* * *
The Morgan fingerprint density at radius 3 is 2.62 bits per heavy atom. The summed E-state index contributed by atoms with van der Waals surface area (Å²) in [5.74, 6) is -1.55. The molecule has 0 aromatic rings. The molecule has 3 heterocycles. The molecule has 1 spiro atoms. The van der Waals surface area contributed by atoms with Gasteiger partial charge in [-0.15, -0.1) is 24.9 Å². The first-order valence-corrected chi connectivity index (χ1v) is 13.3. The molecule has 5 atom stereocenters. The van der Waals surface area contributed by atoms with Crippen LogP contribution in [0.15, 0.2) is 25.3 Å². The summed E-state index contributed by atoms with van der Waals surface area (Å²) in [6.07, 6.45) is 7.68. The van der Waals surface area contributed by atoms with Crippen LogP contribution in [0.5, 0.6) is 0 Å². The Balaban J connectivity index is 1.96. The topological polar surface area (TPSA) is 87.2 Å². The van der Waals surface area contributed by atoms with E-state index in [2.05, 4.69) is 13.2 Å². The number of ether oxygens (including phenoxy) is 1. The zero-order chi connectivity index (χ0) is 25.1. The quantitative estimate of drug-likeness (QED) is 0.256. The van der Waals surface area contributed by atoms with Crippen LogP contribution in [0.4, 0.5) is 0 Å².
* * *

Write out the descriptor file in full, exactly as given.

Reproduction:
The Morgan fingerprint density at radius 3 is 2.62 bits per heavy atom. The summed E-state index contributed by atoms with van der Waals surface area (Å²) in [5.74, 6) is -1.55. The molecule has 0 aromatic rings. The molecule has 3 heterocycles. The molecule has 1 spiro atoms. The van der Waals surface area contributed by atoms with Gasteiger partial charge in [-0.15, -0.1) is 24.9 Å². The first-order valence-corrected chi connectivity index (χ1v) is 13.3. The molecule has 5 atom stereocenters. The van der Waals surface area contributed by atoms with Crippen LogP contribution in [0.15, 0.2) is 25.3 Å². The summed E-state index contributed by atoms with van der Waals surface area (Å²) in [6.07, 6.45) is 7.68. The van der Waals surface area contributed by atoms with Crippen LogP contribution in [0.5, 0.6) is 0 Å². The Balaban J connectivity index is 1.96. The topological polar surface area (TPSA) is 87.2 Å². The van der Waals surface area contributed by atoms with E-state index in [2.05, 4.69) is 13.2 Å². The number of ether oxygens (including phenoxy) is 1. The zero-order chi connectivity index (χ0) is 25.1. The quantitative estimate of drug-likeness (QED) is 0.256. The van der Waals surface area contributed by atoms with Crippen LogP contribution in [0.4, 0.5) is 0 Å².